Garot originated from Jeju Island, where the local farmers and fishermen wore it as an everyday dress. Jeju locals’ fishing lines were dyed by unripe persimmons because it made them stronger than the undyed ones. This is how they realized that dyeing could make cotton stronger and hence began doing it. Garot, therefore, refers to clothes dues by unripe persimmons.
Also known as Guanfu, Gwanbok is a term given to all business attire worn by business officials. A rank badge on the attire shows the different ranks of the officers. Gwanbok varies based on the rank and status of the wearer. Not only that, but it is also different for different occasions. The numerous types of gwanbok include: jobok, jebok, sangbok, gongbok, yungbok, and gunbok. To sum it all up in one sentence, gwanbok can be broadly called as a robe with a round collar, worn by Korean offiicals.
Hwarot was initially worn only by royal women, but later commoners adopted it for their wedding ceremonies. Today, it is still part of Korean weddings, particularly the p’yebaek phase. The gown is paired with a jokduri or hwagwan, binyeo or daenggi, and yeongigonji, which is the trend of putting red and black makeup spots on the girl’s cheek and brow.
The hwarot refers to a long robe with wide sleeves covering the wearer’s hands. It has detailed embroidery on it, which makes it very fancy. Panels and long side slits are common features of a Hwarot. It looks quite similar to a hanbok, except that a hwarot has straight symmetrical lines. Moreover, it closes in the front instead of the right side like the rest of the hanbok materials. Hwarots are red on the outside and blue on the inside. The particular reason behind that is that the two colors represent the yin and yang relationship between the groom and his bride. The sleeves are wide and long, going all the way from shoulders to the fingers. They also have three silk strips, in colors red, blue, and yellow with a white cuff at the end of the sleeve. The robe is often embellished with motifs believed to bring wealth, good fortune, and fertility to the new couple such as flora and fauna represent the bridal couple.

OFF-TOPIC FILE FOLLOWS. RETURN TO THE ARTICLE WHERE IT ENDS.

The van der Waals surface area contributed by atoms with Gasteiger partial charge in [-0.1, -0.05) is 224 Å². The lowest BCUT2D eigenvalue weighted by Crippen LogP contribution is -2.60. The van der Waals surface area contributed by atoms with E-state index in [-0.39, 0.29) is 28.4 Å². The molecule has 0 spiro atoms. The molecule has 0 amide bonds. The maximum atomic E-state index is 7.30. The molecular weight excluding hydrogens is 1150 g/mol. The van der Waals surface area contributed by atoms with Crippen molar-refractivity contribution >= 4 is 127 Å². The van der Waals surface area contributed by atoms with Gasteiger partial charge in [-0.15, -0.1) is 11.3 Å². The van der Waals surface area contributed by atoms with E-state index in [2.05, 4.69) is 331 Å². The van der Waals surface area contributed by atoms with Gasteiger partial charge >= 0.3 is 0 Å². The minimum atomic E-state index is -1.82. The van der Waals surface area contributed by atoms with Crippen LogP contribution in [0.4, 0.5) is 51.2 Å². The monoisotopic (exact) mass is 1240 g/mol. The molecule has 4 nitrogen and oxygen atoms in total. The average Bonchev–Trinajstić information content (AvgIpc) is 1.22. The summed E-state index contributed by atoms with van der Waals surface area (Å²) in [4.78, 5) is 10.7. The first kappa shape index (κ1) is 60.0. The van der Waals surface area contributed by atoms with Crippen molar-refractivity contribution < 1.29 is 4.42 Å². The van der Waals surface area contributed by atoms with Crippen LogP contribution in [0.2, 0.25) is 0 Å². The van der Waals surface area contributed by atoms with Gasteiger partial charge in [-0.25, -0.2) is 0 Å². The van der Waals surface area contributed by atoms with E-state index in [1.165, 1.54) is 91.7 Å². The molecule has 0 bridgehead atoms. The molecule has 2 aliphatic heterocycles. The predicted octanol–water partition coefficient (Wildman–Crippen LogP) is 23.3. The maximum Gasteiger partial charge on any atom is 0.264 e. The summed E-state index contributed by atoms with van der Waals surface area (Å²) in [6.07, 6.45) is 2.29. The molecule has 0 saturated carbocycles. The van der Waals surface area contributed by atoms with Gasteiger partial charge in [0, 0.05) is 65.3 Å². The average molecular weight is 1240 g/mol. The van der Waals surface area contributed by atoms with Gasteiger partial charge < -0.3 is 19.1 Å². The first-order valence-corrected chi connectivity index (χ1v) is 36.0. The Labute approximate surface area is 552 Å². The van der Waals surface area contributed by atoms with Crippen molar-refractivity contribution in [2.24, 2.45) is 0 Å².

Jeogori is the most worn traditional clothing, used both by men and women. Though, the style of both genders differs slightly from one another. Men usually pair jeogori with baji pants, whereas women wear it with chima, the long skirt.
Jeogori covers the arms and upper body. Traditionally, it was made of silk, ramie or hemp, but today all sorts of different fabrics, including lace, is used. If you look at the composition of a jeogori, there are many parts to it. Firstly, there is the gil which is the largest part of the jacket. It covers the front and back of the jeogori. The git of the jeogori refers to the part of fabric which trims the collar. It has dongjeong, or a white replaceable white collar placed at its end. The coat strings, which are attached to the chest part of the jacket are called goreum. Women’s Women’s jeogori also have kkeutdong which is a colored at the end of the sleeves.
Jeogori, along with the rest of the Hanbok, is not worn on an everyday basis. Instead, it is left for ceremonies and special events. Women wear pink jeogori on their engagement parties, usually. Indigo colored jeogori is the most common color after women get married.
In traditional Korean outfits, Jeonbok is worn by military personnel. It is a long vest without overlapped columns like rest of the articles of the hanbok. It is worn over dongdari, which is a single layer overcoat worn by men.